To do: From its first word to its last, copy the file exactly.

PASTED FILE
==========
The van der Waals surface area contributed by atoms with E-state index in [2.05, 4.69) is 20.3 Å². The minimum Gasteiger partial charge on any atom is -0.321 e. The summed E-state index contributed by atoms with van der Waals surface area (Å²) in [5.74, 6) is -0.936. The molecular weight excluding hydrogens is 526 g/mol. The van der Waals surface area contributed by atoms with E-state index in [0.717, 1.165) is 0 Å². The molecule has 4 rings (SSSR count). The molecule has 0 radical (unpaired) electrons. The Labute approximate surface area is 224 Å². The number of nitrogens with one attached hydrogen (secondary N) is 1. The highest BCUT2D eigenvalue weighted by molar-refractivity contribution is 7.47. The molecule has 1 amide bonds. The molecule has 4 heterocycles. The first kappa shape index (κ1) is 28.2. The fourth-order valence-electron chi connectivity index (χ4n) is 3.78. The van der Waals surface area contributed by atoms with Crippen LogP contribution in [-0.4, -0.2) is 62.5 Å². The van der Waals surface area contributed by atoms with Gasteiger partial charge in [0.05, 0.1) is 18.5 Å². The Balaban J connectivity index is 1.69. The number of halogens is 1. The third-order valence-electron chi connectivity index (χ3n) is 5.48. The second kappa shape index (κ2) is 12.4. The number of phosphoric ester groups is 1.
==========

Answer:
The van der Waals surface area contributed by atoms with E-state index in [2.05, 4.69) is 20.3 Å². The minimum Gasteiger partial charge on any atom is -0.321 e. The summed E-state index contributed by atoms with van der Waals surface area (Å²) in [5.74, 6) is -0.936. The molecular weight excluding hydrogens is 526 g/mol. The van der Waals surface area contributed by atoms with E-state index in [0.717, 1.165) is 0 Å². The molecule has 4 rings (SSSR count). The molecule has 0 radical (unpaired) electrons. The Labute approximate surface area is 224 Å². The number of nitrogens with one attached hydrogen (secondary N) is 1. The highest BCUT2D eigenvalue weighted by molar-refractivity contribution is 7.47. The molecule has 1 amide bonds. The molecule has 4 heterocycles. The first kappa shape index (κ1) is 28.2. The fourth-order valence-electron chi connectivity index (χ4n) is 3.78. The van der Waals surface area contributed by atoms with Crippen LogP contribution in [-0.4, -0.2) is 62.5 Å². The van der Waals surface area contributed by atoms with Gasteiger partial charge in [0.05, 0.1) is 18.5 Å². The Balaban J connectivity index is 1.69. The number of halogens is 1. The third-order valence-electron chi connectivity index (χ3n) is 5.48. The second kappa shape index (κ2) is 12.4. The number of phosphoric ester groups is 1.